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Detailed review of:
Risk Assessment and Decision Analysis with Bayesian Networks
Publishers

:

CRC Press, U.S.A

Author

:

Norman Fenton and Martin Neil

Title

:

Risk Assessment and Decision Analysis with Bayesian Networks

Year of Publication

:

2013

Pages

:

503

ISBN

:

9781439809105

Reviewer

:

William E.Vesely

Status

:

Review published in IJPE, Vol. 9, No. 4, July 2013, p 465.


The book consists of the 13 chapters and 5 appendices
Foreword by Judea Pearl

1 Page

Chapter 1

There is more to Assessing Risk Than Statistics

29 Pages

Chapter 2

The Need for Casual, Explanatory Models in Risk Assessment

19 Pages

Chapter 3

Measuring Uncertainty: The Inevitability of Subjectivity

18 Pages

Chapter 4

The Basics of Probability

43 Pages

Chapter 5

Bayes Theorem and Conditional Probability

17 Pages

Chapter 6

From Bayes Theorem to Bayesian Networks

40 Pages

Chapter 7

Defining the Structure of Bayesian Networks

43 Pages

Chapter 8

Building and Eliciting Node Probability Tables

51 Pages

Chapter 9

Numerical Variables and Continuous Distributions

37 Pages

Chapter 10

Hypothesis Testing and Confidence Intervals

37 Pages

Chapter 11

Modeling Operational Risks

35 Pages

Chapter 12

Systems Reliability Modeling

28 Pages

Chapter 13

Bayes and the Law

32 Pages

Appendix A1A5:

53 Pages

Index

09 Pages

The Foreword to this book is written by the eminent computer scientist Professor Judea Pearl who is the originator of Bayesian networks and is one of the leaders in advancing the theory and applications of Bayesian networks. As Judea Pearl states, this book is different from other books in this field with its focus on ensuring the reader can build practical Bayesian networks without going into the details of the theory and algorithms. After going through this book and carrying out a number of applications with the free online software tool AgenaRisk, the reviewer certainly agrees with Professor Pearl’s assessment. But there is also an adequate treatment of the algorithms underlying Bayesian networks for those interested in it as well as the treatment of underlying the concepts of probabilistic thinking and Bayesian analysis. AgenaRisk , even though being a lite version, is capable of handing more complex Bayesian networks constructed for risk assessments and decision analysis supported by the many examples in the book. AgenaRisk has many builtin functions and simulation capabilities which greatly expedites the construction and implementation of Bayesian networks.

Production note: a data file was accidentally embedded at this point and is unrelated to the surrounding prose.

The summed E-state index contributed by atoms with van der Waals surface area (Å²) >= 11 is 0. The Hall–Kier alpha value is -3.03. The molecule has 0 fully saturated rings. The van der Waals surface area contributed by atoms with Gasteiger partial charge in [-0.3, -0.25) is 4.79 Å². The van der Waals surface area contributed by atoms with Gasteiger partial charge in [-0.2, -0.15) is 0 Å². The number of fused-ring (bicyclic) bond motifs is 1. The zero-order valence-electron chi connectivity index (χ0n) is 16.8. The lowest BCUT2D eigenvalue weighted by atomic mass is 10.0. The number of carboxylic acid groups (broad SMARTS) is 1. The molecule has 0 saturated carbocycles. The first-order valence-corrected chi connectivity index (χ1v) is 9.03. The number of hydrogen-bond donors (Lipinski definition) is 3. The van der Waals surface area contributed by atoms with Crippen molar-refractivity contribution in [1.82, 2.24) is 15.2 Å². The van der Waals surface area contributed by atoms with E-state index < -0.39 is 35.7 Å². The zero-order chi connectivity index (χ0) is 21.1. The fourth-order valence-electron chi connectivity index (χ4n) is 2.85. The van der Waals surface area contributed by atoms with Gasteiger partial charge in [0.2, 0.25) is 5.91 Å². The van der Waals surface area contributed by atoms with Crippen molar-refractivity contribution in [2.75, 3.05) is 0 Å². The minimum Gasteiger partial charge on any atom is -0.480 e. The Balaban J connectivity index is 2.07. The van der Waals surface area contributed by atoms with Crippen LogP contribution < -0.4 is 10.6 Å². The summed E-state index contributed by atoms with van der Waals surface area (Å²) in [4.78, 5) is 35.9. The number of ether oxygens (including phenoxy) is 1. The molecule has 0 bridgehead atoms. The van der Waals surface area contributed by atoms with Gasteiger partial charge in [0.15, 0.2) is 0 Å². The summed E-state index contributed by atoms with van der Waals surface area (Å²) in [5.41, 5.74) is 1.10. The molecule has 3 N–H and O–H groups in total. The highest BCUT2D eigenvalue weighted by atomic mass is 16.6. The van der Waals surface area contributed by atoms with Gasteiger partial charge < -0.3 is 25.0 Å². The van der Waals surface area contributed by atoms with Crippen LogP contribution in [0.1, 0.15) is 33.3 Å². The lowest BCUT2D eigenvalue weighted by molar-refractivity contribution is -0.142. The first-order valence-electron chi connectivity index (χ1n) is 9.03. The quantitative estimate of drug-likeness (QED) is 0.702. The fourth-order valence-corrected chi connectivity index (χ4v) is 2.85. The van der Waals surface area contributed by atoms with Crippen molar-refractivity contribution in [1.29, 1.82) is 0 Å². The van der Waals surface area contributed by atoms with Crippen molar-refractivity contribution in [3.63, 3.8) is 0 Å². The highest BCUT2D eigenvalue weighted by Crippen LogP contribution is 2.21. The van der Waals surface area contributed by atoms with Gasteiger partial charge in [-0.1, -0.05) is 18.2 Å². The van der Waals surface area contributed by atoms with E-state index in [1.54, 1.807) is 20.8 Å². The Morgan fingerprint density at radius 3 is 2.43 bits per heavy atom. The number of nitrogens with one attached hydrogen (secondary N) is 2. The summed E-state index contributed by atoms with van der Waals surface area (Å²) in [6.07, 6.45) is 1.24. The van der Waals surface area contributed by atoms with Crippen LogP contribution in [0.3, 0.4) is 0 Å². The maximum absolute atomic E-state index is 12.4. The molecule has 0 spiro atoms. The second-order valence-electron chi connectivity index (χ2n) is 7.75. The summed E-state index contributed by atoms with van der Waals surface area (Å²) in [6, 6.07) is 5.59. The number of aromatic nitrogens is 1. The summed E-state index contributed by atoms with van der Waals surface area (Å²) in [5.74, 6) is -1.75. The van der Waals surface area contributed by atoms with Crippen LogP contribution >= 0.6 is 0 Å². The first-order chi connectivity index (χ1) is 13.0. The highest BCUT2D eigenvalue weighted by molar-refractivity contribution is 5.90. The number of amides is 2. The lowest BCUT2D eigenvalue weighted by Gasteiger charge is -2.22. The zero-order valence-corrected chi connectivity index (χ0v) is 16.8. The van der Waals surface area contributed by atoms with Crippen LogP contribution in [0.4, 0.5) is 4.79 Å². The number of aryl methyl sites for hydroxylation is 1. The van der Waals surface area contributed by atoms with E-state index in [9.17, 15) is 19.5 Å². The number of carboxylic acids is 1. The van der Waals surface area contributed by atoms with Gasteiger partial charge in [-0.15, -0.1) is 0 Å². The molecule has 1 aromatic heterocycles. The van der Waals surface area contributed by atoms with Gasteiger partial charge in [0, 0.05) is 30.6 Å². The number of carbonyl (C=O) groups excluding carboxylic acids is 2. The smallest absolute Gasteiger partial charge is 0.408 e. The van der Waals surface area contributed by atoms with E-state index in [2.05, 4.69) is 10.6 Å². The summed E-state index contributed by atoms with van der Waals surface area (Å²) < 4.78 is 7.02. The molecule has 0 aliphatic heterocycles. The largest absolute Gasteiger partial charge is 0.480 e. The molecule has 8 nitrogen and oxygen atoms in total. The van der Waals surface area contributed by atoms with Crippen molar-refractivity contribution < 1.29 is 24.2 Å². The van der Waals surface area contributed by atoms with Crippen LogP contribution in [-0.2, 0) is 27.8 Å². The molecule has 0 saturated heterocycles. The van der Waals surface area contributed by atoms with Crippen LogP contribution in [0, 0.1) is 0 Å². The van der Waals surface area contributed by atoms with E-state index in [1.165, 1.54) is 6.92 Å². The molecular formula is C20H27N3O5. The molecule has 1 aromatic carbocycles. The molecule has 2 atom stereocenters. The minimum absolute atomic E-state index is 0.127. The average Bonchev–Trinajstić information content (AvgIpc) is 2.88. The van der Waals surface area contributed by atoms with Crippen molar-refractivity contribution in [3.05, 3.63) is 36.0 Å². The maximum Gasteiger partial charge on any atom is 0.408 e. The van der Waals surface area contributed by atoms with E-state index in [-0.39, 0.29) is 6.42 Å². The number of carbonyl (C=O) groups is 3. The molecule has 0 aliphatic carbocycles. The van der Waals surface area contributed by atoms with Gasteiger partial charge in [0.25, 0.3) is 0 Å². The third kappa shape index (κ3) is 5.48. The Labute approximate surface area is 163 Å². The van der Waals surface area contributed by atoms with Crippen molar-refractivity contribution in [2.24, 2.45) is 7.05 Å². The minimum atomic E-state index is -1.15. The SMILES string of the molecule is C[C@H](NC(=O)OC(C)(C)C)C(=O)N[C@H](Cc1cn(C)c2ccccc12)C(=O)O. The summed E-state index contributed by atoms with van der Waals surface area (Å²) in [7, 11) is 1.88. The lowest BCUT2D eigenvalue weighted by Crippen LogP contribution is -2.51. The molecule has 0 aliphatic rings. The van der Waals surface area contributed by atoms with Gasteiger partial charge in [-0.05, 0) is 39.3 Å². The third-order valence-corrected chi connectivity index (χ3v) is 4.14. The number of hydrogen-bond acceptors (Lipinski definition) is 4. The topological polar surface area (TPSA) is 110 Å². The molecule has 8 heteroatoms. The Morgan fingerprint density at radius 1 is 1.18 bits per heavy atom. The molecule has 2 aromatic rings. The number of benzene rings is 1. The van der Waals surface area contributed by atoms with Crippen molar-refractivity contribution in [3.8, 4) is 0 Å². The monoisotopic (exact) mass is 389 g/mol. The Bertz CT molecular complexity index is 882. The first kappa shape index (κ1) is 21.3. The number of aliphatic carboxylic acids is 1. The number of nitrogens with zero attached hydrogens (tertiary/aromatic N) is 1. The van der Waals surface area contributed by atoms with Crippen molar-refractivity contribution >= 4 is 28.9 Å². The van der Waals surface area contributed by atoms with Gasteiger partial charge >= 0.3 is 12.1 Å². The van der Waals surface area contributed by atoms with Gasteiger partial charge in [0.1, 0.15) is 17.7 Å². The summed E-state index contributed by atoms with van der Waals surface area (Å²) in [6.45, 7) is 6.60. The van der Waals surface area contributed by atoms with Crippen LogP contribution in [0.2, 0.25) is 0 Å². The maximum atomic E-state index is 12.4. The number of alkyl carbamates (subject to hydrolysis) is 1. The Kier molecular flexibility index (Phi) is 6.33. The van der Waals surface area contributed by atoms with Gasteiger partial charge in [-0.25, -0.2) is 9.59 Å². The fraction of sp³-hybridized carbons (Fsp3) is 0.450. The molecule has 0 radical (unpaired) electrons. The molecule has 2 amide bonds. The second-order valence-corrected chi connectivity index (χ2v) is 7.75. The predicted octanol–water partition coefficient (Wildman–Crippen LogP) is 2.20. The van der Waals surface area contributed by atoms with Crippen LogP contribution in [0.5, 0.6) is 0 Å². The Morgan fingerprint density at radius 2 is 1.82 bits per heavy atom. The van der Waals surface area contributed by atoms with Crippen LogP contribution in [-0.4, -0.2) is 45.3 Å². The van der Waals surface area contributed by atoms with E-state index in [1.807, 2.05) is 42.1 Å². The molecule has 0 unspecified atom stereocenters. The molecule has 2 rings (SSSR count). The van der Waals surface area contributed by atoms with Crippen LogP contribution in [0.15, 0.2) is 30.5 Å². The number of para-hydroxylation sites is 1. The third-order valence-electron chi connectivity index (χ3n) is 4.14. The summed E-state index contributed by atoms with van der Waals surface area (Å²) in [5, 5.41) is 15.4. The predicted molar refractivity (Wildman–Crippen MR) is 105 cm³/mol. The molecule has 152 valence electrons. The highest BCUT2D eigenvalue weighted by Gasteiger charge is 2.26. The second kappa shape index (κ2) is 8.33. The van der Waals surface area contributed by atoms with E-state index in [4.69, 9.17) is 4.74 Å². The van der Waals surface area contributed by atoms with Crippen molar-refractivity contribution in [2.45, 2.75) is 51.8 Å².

The book opens by presenting the types of practical problems that can be solved by Bayesian networks which include disease diagnosis, safety and risk assessments, evidence analysis, and decision analysis. The limitations of carrying out simplistic probabilistic and statistical analyses are also described.